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Direct Electrochemical Reduction to Separate Selenium from Industrially Impacted Water

Source: AIChE
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    AIChE Member Credits 0.5
    AIChE Members $19.00
    AIChE Graduate Student Members Free
    AIChE Undergraduate Student Members Free
    Non-Members $29.00
  • Type:
    Conference Presentation
  • Conference Type:
    AIChE Annual Meeting
  • Presentation Date:
    November 8, 2021
  • Duration:
    35 minutes
  • Skill Level:
    Intermediate
  • PDHs:
    0.50

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Aquatic selenium (Se) pollution is closely associated with anthropogenic activities, including mining, thermoelectric power generation, and high-tech fabrication and manufacturing industries. This anthropogenic Se is primarily released as Se(IV) and Se(VI) oxyanions, and needs to be effectively separated to prevent bioaccumulation and ecosystem impacts. Se direct electrochemical reduction (SeDER) is an effective and thermodynamically favorable approach to separate Se from the aqueous solution, but evaluating the feasibility of SeDER in application requires a comprehensive understanding of reduction pathways and system performance in complex water matrices. This study focuses on the thermodynamic and kinetic performance of SeDER and competing ion behavior in industrially impacted water. Our results indicate that anion structure reorganization hinders process kinetics in electrochemical Se(VI) reduction. However, Se(IV) can be electrochemically separated from the aqueous phase through either a four- or six-electron pathway, with the former generating Se(0) directly attached to the electrode surface and the latter producing Se(-II) that is subsequently converted to Se(0). We demonstrate that raising the solution temperature to 80 ℃ deposits Se(0) in a conductive crystalline form and enables continuous reduction on the electrode surface. We further investigate cathodic and anodic competing ion behavior in both electrochemical pathways. The results suggest that sulfate promotes electrochemical Se(IV) removal efficiency by 11-23%, but nitrate hinders Se(IV) removal (2-11% decrease) by occupying cathodic reaction sites. The anodic competing ions, especially chloride, decrease Se(IV) separation efficiency by generating strong oxidants and disrupting Se(IV) reduction pathways. We also find that four-electron Se(IV) reduction outperforms its six-electron counterpart when treating simulated industrial water matrix (containing 7 g/L Cl and other competing ions), with a highest removal efficiency of 96.9% and a threshold deposition capacity of 3.5 g Se/m2 in a 7-day semi-continuous operation. The results from this study will inform energy-efficient and cost-effective electrochemical approaches to separate Se from industrially impacted water and help address the emerging aquatic Se pollution.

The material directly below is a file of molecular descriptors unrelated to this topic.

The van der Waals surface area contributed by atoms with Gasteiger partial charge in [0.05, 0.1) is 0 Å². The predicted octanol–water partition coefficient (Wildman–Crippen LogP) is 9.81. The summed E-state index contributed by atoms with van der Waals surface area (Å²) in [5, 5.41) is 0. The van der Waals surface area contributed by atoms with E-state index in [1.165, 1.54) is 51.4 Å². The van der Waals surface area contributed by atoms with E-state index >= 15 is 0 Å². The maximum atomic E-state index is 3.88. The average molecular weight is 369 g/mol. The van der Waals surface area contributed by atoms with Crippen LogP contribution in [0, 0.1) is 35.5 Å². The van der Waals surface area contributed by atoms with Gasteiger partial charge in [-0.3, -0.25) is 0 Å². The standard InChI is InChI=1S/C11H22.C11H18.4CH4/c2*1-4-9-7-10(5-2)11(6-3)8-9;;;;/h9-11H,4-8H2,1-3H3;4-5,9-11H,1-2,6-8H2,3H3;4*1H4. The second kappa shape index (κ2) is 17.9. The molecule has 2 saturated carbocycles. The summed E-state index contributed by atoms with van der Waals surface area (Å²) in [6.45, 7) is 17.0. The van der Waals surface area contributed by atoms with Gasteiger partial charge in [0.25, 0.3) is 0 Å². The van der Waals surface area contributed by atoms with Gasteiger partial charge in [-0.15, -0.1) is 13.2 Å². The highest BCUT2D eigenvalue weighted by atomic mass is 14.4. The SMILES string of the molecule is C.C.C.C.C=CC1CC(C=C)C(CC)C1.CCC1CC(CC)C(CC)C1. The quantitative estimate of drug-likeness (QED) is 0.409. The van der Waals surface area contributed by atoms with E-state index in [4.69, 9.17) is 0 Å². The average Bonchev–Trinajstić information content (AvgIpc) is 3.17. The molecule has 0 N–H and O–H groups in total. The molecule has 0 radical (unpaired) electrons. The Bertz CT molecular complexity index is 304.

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Checkout

Do you already own this?

Pricing


Individuals

AIChE Member Credits 0.5
AIChE Members $19.00
AIChE Graduate Student Members Free
AIChE Undergraduate Student Members Free
Non-Members $29.00
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